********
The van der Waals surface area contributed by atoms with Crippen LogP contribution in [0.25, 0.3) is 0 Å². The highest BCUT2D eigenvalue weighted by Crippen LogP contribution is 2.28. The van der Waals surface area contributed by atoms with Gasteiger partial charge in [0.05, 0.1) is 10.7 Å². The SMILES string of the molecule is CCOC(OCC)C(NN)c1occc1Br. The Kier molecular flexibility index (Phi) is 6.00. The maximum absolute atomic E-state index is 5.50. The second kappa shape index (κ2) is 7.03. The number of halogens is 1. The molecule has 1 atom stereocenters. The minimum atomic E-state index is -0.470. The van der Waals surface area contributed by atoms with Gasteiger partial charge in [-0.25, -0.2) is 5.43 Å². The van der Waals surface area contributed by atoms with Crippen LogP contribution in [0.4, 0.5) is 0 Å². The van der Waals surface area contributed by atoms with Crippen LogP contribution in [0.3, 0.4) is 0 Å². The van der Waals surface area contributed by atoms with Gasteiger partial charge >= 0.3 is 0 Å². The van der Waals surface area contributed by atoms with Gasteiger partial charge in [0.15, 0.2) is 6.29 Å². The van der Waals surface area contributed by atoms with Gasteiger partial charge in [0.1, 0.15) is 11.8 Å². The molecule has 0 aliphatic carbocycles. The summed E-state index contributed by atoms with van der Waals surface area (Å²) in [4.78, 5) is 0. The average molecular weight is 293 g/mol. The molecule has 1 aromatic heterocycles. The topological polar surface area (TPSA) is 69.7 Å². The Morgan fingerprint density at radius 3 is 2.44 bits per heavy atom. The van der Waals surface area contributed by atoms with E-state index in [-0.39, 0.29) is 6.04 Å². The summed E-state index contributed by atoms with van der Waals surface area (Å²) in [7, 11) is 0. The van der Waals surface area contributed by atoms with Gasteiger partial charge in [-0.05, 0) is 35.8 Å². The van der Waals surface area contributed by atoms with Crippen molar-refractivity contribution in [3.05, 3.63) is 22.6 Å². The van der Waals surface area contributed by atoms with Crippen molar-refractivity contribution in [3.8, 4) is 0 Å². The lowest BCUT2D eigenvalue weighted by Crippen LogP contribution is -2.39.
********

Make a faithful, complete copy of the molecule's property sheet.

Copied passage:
The van der Waals surface area contributed by atoms with Crippen LogP contribution in [0.25, 0.3) is 0 Å². The highest BCUT2D eigenvalue weighted by Crippen LogP contribution is 2.28. The van der Waals surface area contributed by atoms with Gasteiger partial charge in [0.05, 0.1) is 10.7 Å². The SMILES string of the molecule is CCOC(OCC)C(NN)c1occc1Br. The Kier molecular flexibility index (Phi) is 6.00. The maximum absolute atomic E-state index is 5.50. The second kappa shape index (κ2) is 7.03. The number of halogens is 1. The molecule has 1 atom stereocenters. The minimum atomic E-state index is -0.470. The van der Waals surface area contributed by atoms with Gasteiger partial charge in [-0.25, -0.2) is 5.43 Å². The van der Waals surface area contributed by atoms with Crippen LogP contribution in [0.4, 0.5) is 0 Å². The van der Waals surface area contributed by atoms with Crippen LogP contribution in [0.3, 0.4) is 0 Å². The van der Waals surface area contributed by atoms with Gasteiger partial charge >= 0.3 is 0 Å². The van der Waals surface area contributed by atoms with Gasteiger partial charge in [0.15, 0.2) is 6.29 Å². The van der Waals surface area contributed by atoms with Gasteiger partial charge in [0.1, 0.15) is 11.8 Å². The molecule has 0 aliphatic carbocycles. The summed E-state index contributed by atoms with van der Waals surface area (Å²) in [4.78, 5) is 0. The average molecular weight is 293 g/mol. The molecule has 1 aromatic heterocycles. The topological polar surface area (TPSA) is 69.7 Å². The Morgan fingerprint density at radius 3 is 2.44 bits per heavy atom. The van der Waals surface area contributed by atoms with E-state index in [-0.39, 0.29) is 6.04 Å². The summed E-state index contributed by atoms with van der Waals surface area (Å²) in [7, 11) is 0. The van der Waals surface area contributed by atoms with Gasteiger partial charge in [-0.05, 0) is 35.8 Å². The van der Waals surface area contributed by atoms with Crippen molar-refractivity contribution in [3.05, 3.63) is 22.6 Å². The van der Waals surface area contributed by atoms with Crippen molar-refractivity contribution in [3.8, 4) is 0 Å². The lowest BCUT2D eigenvalue weighted by Crippen LogP contribution is -2.39.